Truckers, hotel workers need human trafficking training, bills say

Print More

By KYLE DAVIDSON

Capital News Service

LANSING — In an attempt to curb sex traffickers, proposed legislation would require truckers and hotel owners, operators and employees to take training courses to identify human trafficking.

“Knowing the signs of when it’s happening or when it could happen may help stop trafficking — just knowing how to approach it and how to talk to people about it, because I think people know about it, but they don’t know the extent,” said Melina Brann, the executive director of the Women’s Center of Greater Lansing.

“Just having that knowledge will help with identifying and hopefully reducing it,” Brann said.

Last year there were 172 reported cases of human trafficking in Michigan, according to the National Human Trafficking Hotline. 

Lt. Sarah Krebs of the State Police said her personal belief is that many such cases are missed, and that missing juvenile cases are often reported without being investigated for human trafficking.

According to the hotline, hotels are commonly used for sex trafficking, allowing buyers ease of access and the ability to pay in cash.   

In January, for example, the Genesee Human Oppression Strike Team set up sting operations in which they arranged meet-ups at local motels.

In December, police arrested 46 suspects in Southeast Michigan on charges connected with human trafficking. They allegedly operated and moved among hotels in the Warren area.

And Amber Speed of Lansing was convicted in 2018 of running a commercial sex ring that included herself and three other women. The victims gave their earnings to Speed, who supplied them with addictive drugs, according to the Attorney General’s Office, which prosecuted her.

The hotline also identified truck stops as frequent locations for human trafficking where victims are forced to engage in commercial sex while moving from place to place.

“Traffickers often take advantage of the privacy and anonymity that a hotel environment offers, so if we can make sure that hotel staff and management know what to look for, and know how to report suspicious behavior, we can save victims,” said Sen. Paul Wojno, D-Warren, the lead sponsor of one the bills.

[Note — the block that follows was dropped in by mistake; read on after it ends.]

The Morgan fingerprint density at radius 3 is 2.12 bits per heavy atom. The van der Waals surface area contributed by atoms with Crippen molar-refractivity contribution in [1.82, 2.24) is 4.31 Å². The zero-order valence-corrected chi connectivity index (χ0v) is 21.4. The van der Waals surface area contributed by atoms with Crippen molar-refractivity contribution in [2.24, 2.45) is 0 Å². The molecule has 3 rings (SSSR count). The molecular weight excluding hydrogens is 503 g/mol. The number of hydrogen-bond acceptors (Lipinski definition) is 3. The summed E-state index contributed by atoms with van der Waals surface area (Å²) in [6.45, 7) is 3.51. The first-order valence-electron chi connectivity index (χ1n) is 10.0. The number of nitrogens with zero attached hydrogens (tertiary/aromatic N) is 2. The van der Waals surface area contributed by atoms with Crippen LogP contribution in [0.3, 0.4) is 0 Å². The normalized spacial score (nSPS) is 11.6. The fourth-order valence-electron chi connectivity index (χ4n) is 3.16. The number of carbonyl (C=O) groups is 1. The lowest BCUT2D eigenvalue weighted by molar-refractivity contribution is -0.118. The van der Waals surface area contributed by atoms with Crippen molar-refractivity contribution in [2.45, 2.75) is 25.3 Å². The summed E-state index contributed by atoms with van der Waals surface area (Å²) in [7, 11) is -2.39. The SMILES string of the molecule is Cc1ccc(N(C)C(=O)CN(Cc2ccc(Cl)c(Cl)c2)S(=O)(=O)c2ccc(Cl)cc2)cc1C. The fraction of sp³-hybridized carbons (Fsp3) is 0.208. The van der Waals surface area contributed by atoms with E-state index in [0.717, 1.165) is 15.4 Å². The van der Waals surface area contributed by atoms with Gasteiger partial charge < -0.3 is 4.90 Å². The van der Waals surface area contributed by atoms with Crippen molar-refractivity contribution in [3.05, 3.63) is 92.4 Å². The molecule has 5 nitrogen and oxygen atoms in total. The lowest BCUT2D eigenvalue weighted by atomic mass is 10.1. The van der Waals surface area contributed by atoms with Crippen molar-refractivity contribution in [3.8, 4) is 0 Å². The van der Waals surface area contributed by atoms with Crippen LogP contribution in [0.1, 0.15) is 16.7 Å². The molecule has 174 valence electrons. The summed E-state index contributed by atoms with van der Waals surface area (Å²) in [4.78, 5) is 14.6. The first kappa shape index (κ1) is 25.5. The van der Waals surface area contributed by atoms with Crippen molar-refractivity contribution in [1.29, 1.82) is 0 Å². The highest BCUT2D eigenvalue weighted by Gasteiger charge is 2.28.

The lead sponsor of another bill is Sen. Lana Theis, R-Brighton.

The bills would require training on the recognition, prevention and reporting of human trafficking for hospitality employees and individuals receiving or renewing a commercial driver’s license. 

They would also have the Michigan Human Trafficking Commission provide information and training to owners, operators and employees in the hospitality industry.

Michigan Trucking Association President Mickey Blashfield said truckers are in the right place to prevent human trafficking. 

Organizations like Truckers against Trafficking already work to provide training materials to commercial driver’s license instructors.

In the hotel industry, the Polaris Project, a Washington, D.C.-based nonprofit, cited warning signs of human trafficking as extended stays with few possessions, excessive foot traffic in and out of rooms, multiple rooms booked under one name and day-by-day extensions of an initial reservation. 

The bills are pending review by the Senate Judiciary and Public Safety Committee.